Strategy guide for the Belgian Grand Prix

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F1 Grand Prix, GP Belgium, Circuit de Spa-Francorchampsbe

Due to the tricky weather on Friday, when the two practice sessions took place in damp conditions, teams and Pirelli have been unable to gather as much data as they wanted, leaving both the one-stop and two-stop strategy a viable option for today’s Belgian Grand Prix. F1Technical’s Balázs Szabó analyses the possible race strategies for the Spa race.

For the first of the remaining nine races, the Belgian Grand Prix, Pirelli has chosen the three compounds in the middle of the range: C2 as the P Zero White hard, C3 as the P Zero Yellow medium, C4 as the P Zero Red soft.

The 7.004km Spa-Francorchamps is one of the most demanding circuits for tyres on the calendar, featuring particularly high lateral loads. The famous Eau Rouge-Raidillon complex is just one of the places where tyres are subjected to multiple forces: pushed into the ground by downforce and compression, while cornering at the same time.

The track has gone through few modifications for this year with new asphalt laid between Turns 2 and 4, and Turns 8 and 9, with the bumps removed and increased grip. Furthermore, gravel traps have been added close to the track at Turns 1, 6, 7, and 9. The gravel features sharp stones, and there are also some sharp edges close to the concrete kerbing.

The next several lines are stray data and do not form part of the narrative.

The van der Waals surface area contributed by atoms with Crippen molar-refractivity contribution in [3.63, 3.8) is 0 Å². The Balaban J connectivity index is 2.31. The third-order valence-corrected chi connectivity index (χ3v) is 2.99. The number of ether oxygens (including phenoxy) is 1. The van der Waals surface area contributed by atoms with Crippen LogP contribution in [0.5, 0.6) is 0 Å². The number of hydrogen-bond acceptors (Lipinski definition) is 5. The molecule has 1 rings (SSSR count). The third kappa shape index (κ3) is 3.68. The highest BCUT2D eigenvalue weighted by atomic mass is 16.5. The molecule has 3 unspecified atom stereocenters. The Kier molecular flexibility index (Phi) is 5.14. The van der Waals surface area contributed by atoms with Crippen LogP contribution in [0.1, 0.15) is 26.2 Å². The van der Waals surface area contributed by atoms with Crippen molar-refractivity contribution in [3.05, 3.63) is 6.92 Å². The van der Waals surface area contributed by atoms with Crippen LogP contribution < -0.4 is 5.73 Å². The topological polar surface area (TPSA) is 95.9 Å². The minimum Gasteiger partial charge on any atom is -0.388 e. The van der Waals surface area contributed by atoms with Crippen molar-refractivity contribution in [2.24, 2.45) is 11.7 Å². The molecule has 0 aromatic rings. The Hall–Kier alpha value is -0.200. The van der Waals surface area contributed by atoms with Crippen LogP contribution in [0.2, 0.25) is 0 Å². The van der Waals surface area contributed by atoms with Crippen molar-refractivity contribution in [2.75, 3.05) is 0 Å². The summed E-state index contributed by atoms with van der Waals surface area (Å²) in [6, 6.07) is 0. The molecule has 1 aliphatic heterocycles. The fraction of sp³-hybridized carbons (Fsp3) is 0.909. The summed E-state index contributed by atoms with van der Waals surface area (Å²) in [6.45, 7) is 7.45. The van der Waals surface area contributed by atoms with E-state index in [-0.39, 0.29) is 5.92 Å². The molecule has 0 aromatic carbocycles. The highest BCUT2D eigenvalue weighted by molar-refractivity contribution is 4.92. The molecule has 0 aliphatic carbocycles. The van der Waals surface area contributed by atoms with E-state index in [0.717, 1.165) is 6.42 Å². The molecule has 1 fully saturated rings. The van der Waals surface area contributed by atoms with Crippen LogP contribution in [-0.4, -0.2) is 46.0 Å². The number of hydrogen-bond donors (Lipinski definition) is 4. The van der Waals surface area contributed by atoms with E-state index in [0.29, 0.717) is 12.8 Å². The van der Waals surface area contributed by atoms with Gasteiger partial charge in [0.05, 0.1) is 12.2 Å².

So far weather conditions have been variable, but the race is expected to take place in more stable and warmer conditions. With rain distracting the long run simulations in Free Practice 2, most of the teams carried out heavy fuel race run simulation in yesterday’s final practice, albeit it took place in quite cold conditions, meaning that the data gathered could be misleading when it comes to race strategy.

Based on the simulations and data from previous years, Pirelli thinks that the 44-lap Belgian Grand Prix can be tackled with either a one-stop or a two-stop strategy. It was interesting to see on Friday that there was quite a big performance difference between the hard and the soft compound with the picture reminiscent of what we saw at the Hungaroring with drivers unable to warm the hard compound up sufficiently.

Even if conditions are more stable and warmer today, it could be risky to create a strategy around the hard compound as drivers could face similar problems that prevented Charles Leclerc from securing a comfortable win at the Hungarian Grand Prix.

According to the Milan based tyre supplier, the one-stop strategy is a more conservative option which could be realized in different permutations.

Starting on the P Zero Yellow medium is the most flexible approach, which gives the option to switch to either the P Zero White hard or the P Zero Red soft as part of a one-stopper, while leaving the door open for a two-stopper if needed.

Another permutation for a one-stopper is to start on the soft, but it requires either an early stop for the hard or careful management to then go on the medium.

A different and more aggressive approach could be to use the soft as a part of two-stopper, perhaps with two stints on the medium tyre. This might compromise track position but could be a good option for a fast car if there is a safety car, or degradation on the soft turns out to be quite high.